All of Apatow’s works have flawed characters. During Freaks and Geeks Lindsay changes or transforms from being a geek, to a freak. In “Beers and Weirs” Lindsay mentions that she was a mathlete and her room contains blue ribbons and trophies. In this episode also she drinks beer, which she is hesitant to do, but does to impress her new friends. In “The Diary” Lindsay’s parents mention how they are worried about how her new friends, specifically Kim, are having a negative effect on her. They worry about Lindsay hanging out with Kim because she does drugs, has sex, and is not doing well in school. Lindsay talks to Kim at school and invites her back to her house despite her parents’ request to stay away from Kim, another change. In “Chokin’ and Tokin” Lindsay is hanging out with Nick when he scores some pot. Nick smokes it and Lindsay criticizes him telling his he’s a better person when he isn’t high and that he’s an addict. Nick gives Lindsay the pot to prove he is not. Once home she becomes curious and smokes a joint. Now Lindsay has experimented with drugs, which furthers her change. Lindsay is not the only flawed character in Freaks and Geeks, every character is flawed, even the adults. In “The Diary” Lindsay’s parents go through her room and read her diary to find out what she is going on in her life and what she is doing.
The importance of family is clear in Apatow’s works. The importance of family is not prominent in Freaks and Geeks, but it is there. In “The Little Things” Lindsay’s father and Lindsay mention that she is a member of the Weir party. Lines like that make it clear that family is of great importance to the Weir family as well as Apatow. In “The Diary” Sam calls out that he is home, when he returns from school. When his parents do not answer Sam goes to their room to make sure they heard him. Sam’s dedication to communicating to his mother and father shows his respect and caring for them. In “Beers and Weirs” Sam shows concern for Lindsay when he and his friends buy non-alcoholic beer for her party. The caring and concern Sam shows towards his sister and parents lets the audience know that family is important to him. The Weir family is also present in every episode, the fact that the Weir family is always there shows that it, like all family, is important.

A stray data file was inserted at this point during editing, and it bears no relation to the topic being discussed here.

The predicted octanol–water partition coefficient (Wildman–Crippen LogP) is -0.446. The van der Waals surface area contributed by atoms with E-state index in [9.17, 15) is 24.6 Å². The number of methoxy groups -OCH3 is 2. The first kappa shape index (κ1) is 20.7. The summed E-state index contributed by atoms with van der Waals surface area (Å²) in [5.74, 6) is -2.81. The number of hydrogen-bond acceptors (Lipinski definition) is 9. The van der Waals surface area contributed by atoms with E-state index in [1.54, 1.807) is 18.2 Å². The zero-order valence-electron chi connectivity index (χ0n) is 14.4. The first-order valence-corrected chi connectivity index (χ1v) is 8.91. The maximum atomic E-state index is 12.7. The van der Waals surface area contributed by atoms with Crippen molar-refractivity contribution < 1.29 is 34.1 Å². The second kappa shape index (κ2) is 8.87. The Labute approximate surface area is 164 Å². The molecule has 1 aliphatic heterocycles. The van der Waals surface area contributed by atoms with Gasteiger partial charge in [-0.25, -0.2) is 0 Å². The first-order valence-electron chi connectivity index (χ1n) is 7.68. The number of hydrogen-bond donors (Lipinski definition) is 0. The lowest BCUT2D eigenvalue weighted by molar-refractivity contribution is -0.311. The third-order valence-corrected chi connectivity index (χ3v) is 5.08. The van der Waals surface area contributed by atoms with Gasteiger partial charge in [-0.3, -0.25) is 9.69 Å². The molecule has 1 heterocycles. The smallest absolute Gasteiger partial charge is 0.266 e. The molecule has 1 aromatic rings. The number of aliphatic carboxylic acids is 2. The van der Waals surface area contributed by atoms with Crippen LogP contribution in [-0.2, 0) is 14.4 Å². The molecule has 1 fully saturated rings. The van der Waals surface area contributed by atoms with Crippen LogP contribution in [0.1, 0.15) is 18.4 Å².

Some consider Apatow to have a conservative social agenda, due to his high value on family and his anti-drug stance. This anti-drug perspective is present in Freaks and Geeks. Though pot is present through-out the series it is not presented in a positive light. In “Chokin’ and Tokin” Nick who is going through withdrawal, cannot concentrate and is easily agitated, he even yells at his dealer telling him he’s holding out on him. Later in the episode when Nick finally gets a hold of some pot, Lindsay calls him an addict and tells him that he’s a better person when he is not high. This causes Nick to throw a fit during which he throws the pot at Lindsay and tells her he does not need it. Later that episode Lindsay decides to smoke a joint, she becomes paranoid, and is convinced if the dog wakes up from his nap that will be the end of the world. This inability for Nick and Lindsay to function gives smoking pot a negative connotation. Apatow’s biased against pot is not the only conservative agenda in the show.
There is also an episode in Freaks and Geeks that has to do with under aged drinking. During the episode “Beers and Weirs” there is an assembly at McKinley High School about under aged drinking. At the assembly there are skits about drinking responsibly and an information section with pictures about people who have died because of drinking. Later in the episode teenagers at Lindsay’s party act like fools when they believe they are drunk. This anti-drug and alcohol stance is very Apatow, especially because he makes the people using them look like fools.